Wood et al v. Prudential Retirement Ins & Annuity Co

Filing 55

ORDER granting in part and denying in part 26 Motion to Dismiss. Signed by Judge Vanessa L. Bryant on 9/19/2016. (Hoffman, S)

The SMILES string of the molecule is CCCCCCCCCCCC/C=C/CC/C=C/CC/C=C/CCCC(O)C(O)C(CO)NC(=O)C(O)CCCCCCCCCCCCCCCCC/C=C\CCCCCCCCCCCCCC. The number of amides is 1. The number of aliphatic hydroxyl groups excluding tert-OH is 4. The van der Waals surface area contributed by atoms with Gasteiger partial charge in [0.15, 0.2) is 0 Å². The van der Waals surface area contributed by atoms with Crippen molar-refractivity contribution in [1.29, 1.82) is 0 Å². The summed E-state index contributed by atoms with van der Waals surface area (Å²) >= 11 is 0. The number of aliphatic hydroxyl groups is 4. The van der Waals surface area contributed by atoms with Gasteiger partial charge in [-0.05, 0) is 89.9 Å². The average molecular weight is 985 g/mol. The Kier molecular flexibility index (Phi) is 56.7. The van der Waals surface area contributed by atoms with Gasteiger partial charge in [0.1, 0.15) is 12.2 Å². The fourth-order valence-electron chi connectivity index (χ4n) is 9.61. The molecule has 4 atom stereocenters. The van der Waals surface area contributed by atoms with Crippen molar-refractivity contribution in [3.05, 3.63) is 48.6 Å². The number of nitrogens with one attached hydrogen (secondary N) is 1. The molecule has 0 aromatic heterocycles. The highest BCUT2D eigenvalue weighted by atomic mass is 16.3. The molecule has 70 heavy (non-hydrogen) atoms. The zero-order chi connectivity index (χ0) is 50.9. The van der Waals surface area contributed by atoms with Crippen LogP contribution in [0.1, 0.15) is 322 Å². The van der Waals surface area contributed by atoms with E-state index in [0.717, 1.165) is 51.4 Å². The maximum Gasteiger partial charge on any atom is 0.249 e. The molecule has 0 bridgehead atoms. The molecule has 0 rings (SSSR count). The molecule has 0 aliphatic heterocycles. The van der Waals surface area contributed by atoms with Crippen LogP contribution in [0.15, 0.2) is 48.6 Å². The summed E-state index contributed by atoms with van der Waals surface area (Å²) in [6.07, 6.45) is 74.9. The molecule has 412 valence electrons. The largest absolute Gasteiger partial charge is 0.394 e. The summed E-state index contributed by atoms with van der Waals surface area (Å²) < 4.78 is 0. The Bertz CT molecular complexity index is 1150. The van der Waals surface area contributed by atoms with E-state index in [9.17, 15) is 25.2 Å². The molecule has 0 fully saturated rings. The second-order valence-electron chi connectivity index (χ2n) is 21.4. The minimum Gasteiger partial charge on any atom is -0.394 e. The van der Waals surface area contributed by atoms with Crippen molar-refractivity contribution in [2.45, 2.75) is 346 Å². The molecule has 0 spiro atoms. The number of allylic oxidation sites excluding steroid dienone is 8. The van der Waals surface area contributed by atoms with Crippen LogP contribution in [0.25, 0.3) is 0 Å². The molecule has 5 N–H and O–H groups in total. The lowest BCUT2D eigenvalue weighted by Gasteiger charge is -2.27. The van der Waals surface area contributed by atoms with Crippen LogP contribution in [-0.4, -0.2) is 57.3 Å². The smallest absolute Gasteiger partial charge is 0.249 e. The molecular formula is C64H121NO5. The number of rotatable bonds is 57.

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LEONARD D. WOOD II on behalf of the KeHE Distributors, Inc. 401(k) Retirement Savings Non-Union Plan, and MAYA SHAW on behalf of the EXCO Resources, Inc. 401(k) Plan and all other similarly situated ERISA-covered employee pension Benefit plans, : : : : : : : : CIVIL ACTION NO. Plaintiffs, : 3:15-cv-1785 (VLB) v. : : PRUDENTIAL RETIREMENT : September 19, 2016 INSURANCE AND ANNUITY COMPANY, : : Defendant. : ______________________________________________________________________ MEMORANDUM OF DECISION GRANTING IN PART AND DENYING IN PART DEFENDANT'S MOTION TO DISMISS [DKT. NO. 26] I. Introduction The Plaintiffs, Leonard D. Wood and Maya Shaw bring this action, on behalf of their employers’ 401(k) retirement plans, against Defendant Prudential Retirement Insurance and Annuity Company, alleging violations of the Employee Retirement Income Security Act of 1973 (“ERISA”), Sections 404 and 406, 29 U.S.C. §§ 1104, 1106. Currently pending before the Court is Defendant’s Motion to Dismiss. For the reasons that follow, Defendant’s Motion to Dismiss is GRANTED IN PART with respect to Plaintiffs’ claims for non-fiduciary liability and DENIED IN PART with respect to all other claims. 1    II. Background The following facts and allegations are taken from the Complaint [Dkt. No. 1] and undisputed exhibits to Defendant’s Motion to Dismiss [Dkt. No. 26, Exhs. A-G.] Plaintiffs bring this action on behalf of their own 401(k) retirement plans and a class of similarly situated retirement plans (the “Plans”) that invested in “Guaranteed Income Accounts” (“GIA”) offered by the Defendant within six years of December 5, 2015. [Compl. ¶¶ 1-3.] Defendant offers and sells GIA to retirement plans as part of group annuity contracts. [Compl. ¶ 2; Def. Mot. to Dismiss, Exhs. B and C, “Guaranteed Income Fund Investment Addendum” (“Addenda”).] GIA assets are invested in Defendant’s Guaranteed Income Fund (“GIF”), and GIF assets are in turn invested in Defendant’s general account.1 [Compl. ¶ 2; Addenda § 1.1.] GIA are intended to provide investment income to                                                              1 Plaintiffs also reference Guaranteed Separate Accounts (“GSA”) in their complaint. [See Compl. ¶¶ 12, 39-42, 54.] However, the contracts now before the Court state clearly that GIF assets are invested in the Defendant’s General Account. [See Addenda § 1.1.] The KeHE 401(k) agreement contains a “Universal Separate Account E Investment Addendum,” which states that the Defendant “segregate[s] Separate Account E assets from [its] other assets.” [See Def. Mot. to Dismiss, Exh. B, “Universal Separate Account E Investment Addendum” § 1.1]. And the EXCO Resources 401(k) agreement contains no references to separate accounts whatsoever. [See generally Def. Mot. to Dismiss, Exh. C.] Pursuant to 29 C.F.R. § 2550.401c–1(d)(2), “an insurance company separate account is a segregated fund which is not commingled with the insurer's general assets” (emphasis added). Given the plain language of the Addenda, and the regulatory requirement that separate accounts not be comingled with an insurer’s general assets, the Court credits Defendant’s argument that “allegations concerning the ‘GSAs’ are entirely irrelevant to Plaintiffs’ own ability to state a breach of fiduciary duty claim against” Defendant. [See Def. Memo. at 24-25.] 2    Plan participants through a guarantee of principal invested and a minimum rate of interest on investments. [Compl. ¶¶ 12, 15.] The GIA applicable interest rate is announced semi-annually, and remains “guaranteed against change” for six months after each announcement. (Addenda § 1.3.) Although the Defendant sets this declared interest rate at its “sole and exclusive discretion” in advance of each semi-annual period, [Compl. ¶¶ 3-4; Addenda § 1.3], and each Plaintiff has the option not to reinvest, the investment agreement provides that the rate must always be greater than or equal to 1.5 percent. [Dkt. No. 26, Defendant’s Memorandum of Law in Support of Motion to Dismiss (“Def. Memo.”) at 1, 6-7; Dkt. No. 41, Plaintiffs’ Memorandum in Opposition to Defendant’s Motion to Dismiss (“Pl. Opp.”) at 3; Def. Mot. to Dismiss, Exh. B, “KeHE Investment Agreement” §§ 2.1, 2.2.; Def. Mot. to Dismiss, Exh. C, “EXCO Investment Agreement” §§ 2.1, 2.2; Addenda §§ 1.3, 1.6, 1.8.] While the interest rate is “guaranteed” to be at least 1.5 percent, Plaintiffs allege that Defendant sets the crediting rate “well below its internal rate of return . . . on the invested capital it holds through the [GIA]” and therefore “guarantees a substantial profit for itself.” [Compl. ¶ 4.] Defendant does not disclose to its retirement plan clients and their participants the difference between the crediting rate and its internal rate of return. Id. Plaintiffs therefore allege that Defendant “collects tens of millions of dollars annually in undisclosed compensation from the retirement plans” in violation of its fiduciary duties under Section 502 of the Employee Retirement Income Security Act (“ERISA”), 29 U.S.C. § 1132. Id. 3    Primarily at issue in Defendant’s Motion to Dismiss is whether Defendant is a fiduciary with respect to GIA under ERISA. The Defendant argues that GIA are “guaranteed benefit policies” under ERISA § 401(b)(2), 29 U.S.C. § 1101(b)(2), and therefore are not “plan assets” for the purpose of triggering fiduciary responsibility. [See Def. Memo. at 2, 11-13 (citing ERISA § 3(21)(A), 29 U.S.C. § 1002(21)(A)).] Defendants also argue that Plaintiffs’ allegations relating to nonfiduciary liability should be dismissed because they do not seek appropriate equitable relief. See id. at 25. Plaintiffs counter that pursuant to John Hancock Mutual Life Insurance Co. v. Harris Trust and Savings Bank, 510 U.S. 86 (1993) (“Harris Trust”), the GIA are not guaranteed benefit policies. [See Pl. Opp. at 10.] Plaintiffs claim that because GIA contributions accumulate interest at variable rates of return, and may be terminated at Defendant’s discretion, the GIA do not provide a benefit “the amount of which is guaranteed.” Id. at 10-12. Plaintiffs also argue that Defendant exercises discretion over Plan assets, and that the GIF contract’s terms are “so onerous that they effectively preclude Plans and participants from rejecting the Crediting Rate.” Id. at 24-27. III. Standard of Review “‘To survive a motion to dismiss, a complaint must contain sufficient factual matter, accepted as true, to state a claim to relief that is plausible on its face.’” Sarmiento v. United States, 678 F.3d 147 (2d Cir. 2012) (quoting Ashcroft v. Iqbal, 556 U.S. 662, 678 (2009)). While Federal Rule of Civil Procedure 8 does not require detailed factual allegations, “[a] pleading that offers ‘labels and 4    conclusions' or ‘formulaic recitation of the elements of a cause of action will not do.’ Nor does a complaint suffice if it tenders ‘naked assertion[s]’ devoid of ‘further factual enhancement.’” Iqbal, 556 U.S. at 678 (citations and internal quotations omitted). “Where a complaint pleads facts that are ‘merely consistent with’ a defendant's liability, it ‘stops short of the line between possibility and plausibility of ‘entitlement to relief.’” Id. (quoting Bell Atl. Corp. v. Twombly, 550 U.S. 544, 557 (2007)). “A claim has facial plausibility when the plaintiff pleads factual content that allows the court to draw the reasonable inference that the defendant is liable for the misconduct alleged.” Id. (internal citations omitted). In considering a motion to dismiss for failure to state a claim, the Court should follow a “two-pronged approach” to evaluate the sufficiency of the complaint. Hayden v. Paterson, 594 F.3d 150, 161 (2d Cir. 2010). “A court ‘can choose to begin by identifying pleadings that, because they are no more than conclusions, are not entitled to the assumption of truth.’” Id. (quoting Iqbal, 556 U.S. at 679). “At the second step, a court should determine whether the ‘wellpleaded factual allegations,’ assumed to be true, ‘plausibly give rise to an entitlement to relief.’” Id. “The plausibility standard is not akin to a probability requirement, but it asks for more than a sheer possibility that a defendant has acted unlawfully.” Iqbal, 556 U.S. at 678 (internal quotations omitted). In general, the Court’s review on a motion to dismiss pursuant to Rule 12(b)(6) “is limited to the facts as asserted within the four corners of the complaint, the documents attached to the complaint as exhibits, and any documents incorporated in the complaint by reference.” McCarthy v. Dun & 5    Bradstreet Corp., 482 F.3d 184, 191 (2d Cir. 2007). The Court may also consider documents of which the Plaintiffs had knowledge and relied upon in bringing suit, Brass v. American Film Technologies, Inc., 987 F.2d 142, 150 (2d Cir. 1993), so long as these documents are “integral” to the complaint and the record is clear that no dispute exists regarding the documents’ authenticity or accuracy. Faulkner v. Beer, 463 F.3d 130, 133-35 (2d Cir. 2006). While Plaintiffs did not attach the Plans’ annuity contracts to the Complaint, the terms of these contracts’ Guaranteed Income Fund Investment Addenda are referenced throughout, and the parties do not dispute that the exhibits to Defendant’s Motion to Dismiss are accurate or authentic. [See, e.g., Pl. Opp. at 25-26.] The Court’s reliance on these exhibits is therefore appropriate. IV. Analysis A. Guaranteed Benefit Policy Exemption Pursuant to ERISA § 3(21)(A), 29 U.S.C. § 1002(21)(A), a person is a benefit plan fiduciary to the extent she “exercises any discretionary authority or discretionary control respecting such plan or exercises any authority or control respecting management or disposition of its assets.” ERISA § 401(b)(2), 29 U.S.C. § 1101(b)(2), exempts guaranteed benefit policies from restrictions imposed on ERISA fiduciaries, and defines a “guaranteed benefit policy” as: “an insurance policy or contract to the extent that such policy or contract provides for benefits the amount of which is guaranteed by the insurer. Such term includes any surplus in a separate account, but excludes any other portion of a separate account.” 6    The Supreme Court’s decision in Harris Trust provides that this guaranteed benefit policy exemption must be construed narrowly. Harris Trust, 510 U.S. at 96 (“The guaranteed benefit policy exclusion from ERISA’s fiduciary regime is markedly confined . . . . Congress has specifically instructed, by the words of limitation it used, that we closely contain the guaranteed benefit policy exclusion.”). “[T]o determine whether a contract qualifies as a guaranteed benefit policy, each component of the contract bears examination.” Id. at 106. “A component fits within the guaranteed benefit policy exclusion only if it allocates investment risk to the insurer.” Id. “Such an allocation is present when the insurer provides a genuine guarantee of an aggregate amount of benefits payable to retirement plan participants and their beneficiaries.” Id. Defendant argues that Plaintiffs’ claims relating to the GIA should be dismissed because the GIA are guaranteed benefit plans under ERISA § 401(b)(2). Specifically, it argues that the GIF and GIA offer participants a “genuine guarantee of an aggregate amount of benefits” because the Defendant guarantees the principal amounts invested in the GIF and sets a minimum interest rate of 1.5 percent. [Def. Memo. at 14-15.] In doing so, Defendant claims that it allocates risk entirely to itself. Id. However, Harris Trust counsels that “funds in excess of those that have been converted into guaranteed benefits [in the form of traditional annuities]” can only fall within the guaranteed benefit policy exemption where they “guarantee a reasonable rate of return on those funds” and “provide a mechanism to convert the funds into guaranteed benefits at rates set by the contract.” Harris Trust, 510 U.S. at 106. The contracts at issue 7    in this case do not set the rates at which funds in GIA may be used to purchase traditional annuities, and whether 1.5 percent is a reasonable rate of return cannot be determined without further factual development.2 Several other District Courts have considered whether contracts for accounts similar to Defendant’s GIA give rise to fiduciary authority under ERISA. The most similar was discussed in Lau v. Metropolitan Life Insurance Co., No. 15cv-09469 (PKC) (S.D.N.Y. Aug. 22, 2016). As in the instant action, the plaintiffs alleged that defendant insurers breached their fiduciary duty and engaged in prohibited transactions under ERISA by retaining the “spread” between the crediting interest rate and investment returns on stable value accounts resembling GIA. See id. at 5. The Southern District of New York held that it could not determine at the motion to dismiss stage, “that a guaranteed rate of return of 1.5 percent is reasonable under the circumstances” or that “the formula for calculating the Crediting Rate did not allocate some investment risk to the Plans’ participants.” The District of Colorado likewise held that it could not determine at the motion to dismiss stage that the guaranteed crediting rate of 0% in that case                                                              2 Defendants claim that they assume significant investment risk because current 3-Month Treasury-Bill interest rates and national averages of 6-Month Certificate of Deposit interest rates are low. [See Def. Memo. at 17 n.4.] However, the relationship between these interest rates and the GIA or GIF interest rate is not clear from the face of the Addenda. Cf. Lau, No. 15-cv-09469 (PKC), at 8 (“MetLife offers no explanation as to why such rates should serve as a benchmark for reasonableness of the rate of return on a contract of the sort at issue in the present case. The Court can discern no correlation between the three-month Treasury Bill rates, for example, and the guaranteed rate of return.”) At this stage of litigation, Plaintiff’s allegation that Defendant’s crediting rate is unreasonably low relative to Defendant’s profit from the “spread,” [see Compl. ¶ 53], must be accepted as true, and is sufficient to overcome Defendant’s Motion to Dismiss. 8    was “reasonable,” that the defendant’s discretionary authority did not extend to management of plan assets, or that the contract’s discretionary rate model did not allocate risk to plan participants invested in the fund sufficient to foreclose applicability of fiduciary duties under ERISA. See Teets v. Great-West Life & Annuity Insurance Co., 106 F. Supp. 3d 1198, 1203 (D. Colo. 2015). Other courts have come to similar conclusions. See, e.g., Rozo v. Principal Life Financial Insurance Co., No. 4:14-cv-000463, 2015 WL 9920548, at *2 (S.D. Iowa Sept. 21, 2015) (holding that that the court was required to treat the plaintiff’s allegation that risk remained with investors as true at the motion to dismiss stage, and denying the defendants’ motion on that ground); Austin v. Union Bond & Trust Co., No. 3:14-CV-00706-ST, 2014 WL 7359058, at *4 n.2 (D. Or. Dec. 23, 2014) (dismissing claims on other grounds, while accepting that stable value accounts in which the investor—rather than the insurer—owns the underlying assets were not guaranteed benefit policies). Both parties cite Healthcare Strategies, Inc. v. ING Life Insurance & Annuity Co., Civil Action No. 3:11-CV-282 (JCH), 2012 WL 162361 (D. Conn. Jan. 19, 2012), in support of their respective positions. However, the parties in that case did not dispute that the product at issue provided “a guaranteed return to individual retirees” and the court therefore did not fully consider to whom investment risk was allocated. The Guaranteed Accumulation Accounts in Healthcare Strategies also had important differences from GIA. Chiefly, at the time of their initial contribution, participants enrolled in accounts with fixed terms at fixed interest rates, with liberal options for disposition upon the expiration of a fixed term. See 9    Dkt. No. 27-3, Exhibit 1 to Motion to Dismiss, Healthcare Strategies, Civil Action No. 3:11-CV-282 (JCH), at 10-11, 13-14, 21. By contrast, participants enroll in the GIA for an indefinite amount of time and it is unclear from the contracts how participants may withdraw assets. The contracts state that plans may terminate GIF investments at any time, and that participants may transfer GIA assets to non-competing funds for at least 90 days, but they do not provide other information regarding how participants might be permitted to exit a GIA upon receiving notice of an unfavorable interest rate. [See Addenda § 1.8.] Plaintiffs allege, and plan documents do not refute, that these non-competing funds universally contain “higher risk equity investments.” [Compl. ¶ 19.] Finally, the benchmark and methodology used to set the interest rate, the prevailing rates for comparable investments, and other factors bearing on the reasonableness of the interest rate and the allocation of risk, are fact specific and render dismissal premature now at the motion to dismiss stage. See Lau, No. 15cv-09469 (PKC), at 8-9. For the foregoing reasons, the complaint plausibly alleges that the GIA and GIF investors bear investment risk notwithstanding the fact that the interest rate is set prior to the beginning of each semi-annual investment period. The Court therefore DENIES the Defendant's Motion to Dismiss on the basis that it is not a fiduciary under ERISA and is shielded from liability under the fiduciary exemption. B. Equitable Relief for Non-Fiduciary Liability Defendant has also asked the Court to dismiss Count I of the Complaint, which Defendants argue seeks legal remedies unavailable under ERISA § 10    502(a)(3), 29 U.S.C. 1132(a)(3). Section 502(a)(3) provides that a civil action may be brought “by a participant, beneficiary, or fiduciary (A) to enjoin any act or practice which violates any provision of this subchapter or the terms of the plan, or (B) to obtain other appropriate equitable relief (i) to redress such violation or (ii) to enforce any provisions of this subchapter or the terms of the plan.” At issue in Defendant’s motion is whether the restitution or disgorgement of profits sought by Plaintiffs is “appropriate equitable relief.” [See Def. Memo. at 25.] Equitable relief under Section 502(a)(3) “is limited to those categories of relief that were typically available in equity during the days of the divided bench.” Montanile v. Bd. of Trustees of Nat. Elevator Indus. Health Benefit Plan, 136 S. Ct. 651, 657 (2016). “[M]onetary relief for all losses [a] plan sustain[s] as a result of [an] alleged breach of fiduciary duties” is a “classic form of legal relief.” Mertens v. Hewitt Associates, 508 U.S. 248, 255 (1993) (holding that despite “danc[ing] around the word [restitution],” plaintiffs sought compensatory damages, which were unavailable against a non-fiduciary who knowingly participated in the breach of an ERISA fiduciary duty). Similarly, “an injunction to compel the payment of money past due under a contract, or specific performance of a past due monetary obligation [is] not typically available in equity.” Great-West Life & Annuity Ins. Co. v. Knudson, 534 U.S. 204, 211 (2002). By contrast, a plaintiff may “seek restitution in equity . . . where money or property identified as belonging in good conscience to the plaintiff could clearly be traced to particular funds or property in the defendant’s possession.” Id. at 213. Such clarity does not exist here. 11    The Court agrees that the what the Plaintiffs seek here, namely, “disgorgement by Defendant of its undisclosed, excessive, and unreasonable compensation” is a form of legal relief for a breach of what they assert to be a non-fiduciary liability under ERISA Section 502(a)(3). “[A]lmost invariably, suits seeking ‘to compel the defendant to pay a sum of money to the plaintiff are suits for money damages.’” Nechis v. Oxford Health Plans, Inc., 421 F.3d 96, 103 (2d Cir. 2005) (quoting Great West, 534 U.S. at 213). Here, Plaintiffs do not seek to recover the loss of property in the Defendant's general fund that can be traced to particular funds or property in Defendant’s possession. Rather, they seek compensation for monetary losses in connection with a non-fiduciary’s role in the breach of an ERISA fiduciary duty. This remedy is not available under Section 501(a)(3). The claim for equitable relief is therefore DISMISSED. V. Conclusion For the foregoing reasons, Defendant’s Motion to Dismiss is GRANTED IN PART with respect to Plaintiffs’ claims for non-fiduciary liability. Count I is therefore DISMISSED. Defendant’s Motion to Dismiss is DENIED IN PART respect to all other claims. IT IS SO ORDERED. ________/s/______________ Hon. Vanessa L. Bryant United States District Judge Dated at Hartford, Connecticut: September 19, 2016 12    with